Here’s another nice example of automatically creating GitHub Gists, from Jordan Merrick:

This is a workflow I’ve always wanted to create, and the new API support makes it possible. Gists are great to share small pieces of text information, such as code snippets or scripts. This action extension workflow accepts files of any type (though they must be text-based) and creates a gist using the GitHub API.

Workflow can now take over many web tasks that previously required either writing scripts or depending on hosted solutions like IFTTT and Zapier. Like my workflow for posting photos to my blog, it’s a natural tool for web publishing and microblogging.

I’d also love to see a Mac version of Workflow one day. I do some limited automation on my Mac, but AppleScript and Automator aren’t as easy to use or as well-maintained as Workflow.

Rewriting in Rails 5

I’ve been doing Ruby on Rails work again. Although my indie web projects are all Sinatra, I generally recommend to clients that Rails is the way to go. Rails will be easier for them if someone else ever needs to take over the project.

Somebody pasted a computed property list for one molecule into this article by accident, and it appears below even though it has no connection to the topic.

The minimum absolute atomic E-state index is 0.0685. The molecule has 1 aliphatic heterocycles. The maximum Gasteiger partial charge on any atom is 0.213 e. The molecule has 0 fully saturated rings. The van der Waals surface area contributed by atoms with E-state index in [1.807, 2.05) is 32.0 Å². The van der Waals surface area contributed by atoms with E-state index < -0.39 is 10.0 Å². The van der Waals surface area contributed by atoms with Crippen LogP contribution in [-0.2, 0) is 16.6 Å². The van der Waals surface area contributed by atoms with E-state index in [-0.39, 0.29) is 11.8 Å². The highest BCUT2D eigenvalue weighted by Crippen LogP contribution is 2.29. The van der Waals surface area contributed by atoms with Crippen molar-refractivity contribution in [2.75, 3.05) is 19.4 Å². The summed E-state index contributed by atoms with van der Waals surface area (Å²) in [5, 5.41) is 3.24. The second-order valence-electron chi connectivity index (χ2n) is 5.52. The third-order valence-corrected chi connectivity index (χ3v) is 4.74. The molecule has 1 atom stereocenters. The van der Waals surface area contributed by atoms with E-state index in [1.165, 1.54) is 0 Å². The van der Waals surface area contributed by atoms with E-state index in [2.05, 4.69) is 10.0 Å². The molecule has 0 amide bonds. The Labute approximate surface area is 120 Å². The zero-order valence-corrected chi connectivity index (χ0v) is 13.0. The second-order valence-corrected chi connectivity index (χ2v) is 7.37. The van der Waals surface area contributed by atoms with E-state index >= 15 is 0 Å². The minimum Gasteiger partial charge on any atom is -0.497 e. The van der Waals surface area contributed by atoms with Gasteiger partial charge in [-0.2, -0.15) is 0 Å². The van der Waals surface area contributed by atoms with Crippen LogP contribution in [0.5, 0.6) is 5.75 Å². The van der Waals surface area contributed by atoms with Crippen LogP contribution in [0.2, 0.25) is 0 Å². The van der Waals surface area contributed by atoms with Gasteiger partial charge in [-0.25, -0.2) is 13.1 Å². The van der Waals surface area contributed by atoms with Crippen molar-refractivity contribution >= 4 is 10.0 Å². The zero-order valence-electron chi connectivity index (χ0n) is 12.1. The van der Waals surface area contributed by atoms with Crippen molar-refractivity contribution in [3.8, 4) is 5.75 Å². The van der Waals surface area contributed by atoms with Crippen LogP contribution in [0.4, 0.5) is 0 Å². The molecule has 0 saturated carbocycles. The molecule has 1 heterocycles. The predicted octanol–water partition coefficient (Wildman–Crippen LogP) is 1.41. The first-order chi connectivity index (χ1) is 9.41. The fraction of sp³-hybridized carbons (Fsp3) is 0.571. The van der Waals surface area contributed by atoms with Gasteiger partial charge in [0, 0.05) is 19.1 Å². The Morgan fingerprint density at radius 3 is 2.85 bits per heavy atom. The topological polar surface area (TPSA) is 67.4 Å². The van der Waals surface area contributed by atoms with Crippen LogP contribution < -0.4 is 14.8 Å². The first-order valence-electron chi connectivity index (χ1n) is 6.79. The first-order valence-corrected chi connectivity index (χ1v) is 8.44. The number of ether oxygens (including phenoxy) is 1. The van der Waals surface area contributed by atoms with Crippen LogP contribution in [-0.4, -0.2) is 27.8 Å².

I don’t like using 2 products that do the same thing, though. That’s why I consolidated my web app hosting to Linode, and my source code to GitHub. Why should I switch between 2 frameworks, especially since Rails has matured so well? I’m enjoying Rails 5.

David Heinemeier Hansson said in an interview on Slashdot, about the rise of JavaScript front-end frameworks:

But it seems like that’s one of the lessons people have to learn by themselves. Just try to string things together on your own a few times and you’ll quickly get an appreciation for what Rails provides as a backend framework. We’ve had tons of programmers try just that and come back for refuge.

It struck home because I’ve had some regrets with choosing Ember.js for my new app. Part of that is my own lack of experience with the framework. But also I’m no longer convinced that the heavily JavaScript-based view layout of something like Ember.js is better than Turbolinks, for example. I plan to rewrite my app in Rails and more classic Ajax at the earliest opportunity.

Mac App Store developer survey

DevMate surveyed 679 Mac developers to put together a report on who is using the Mac App Store vs. selling direct, what concerns developers have, which tools they use, and more. On why developers leave the Mac App Store:

If you’re thinking giving away 30% of your hard-earned revenue is the deal-breaker, you’d be surprised. Revenue share is not the main reason developers flee. The main reason is the long and unclear App Review process, closely followed by revshare and the absence of trial versions.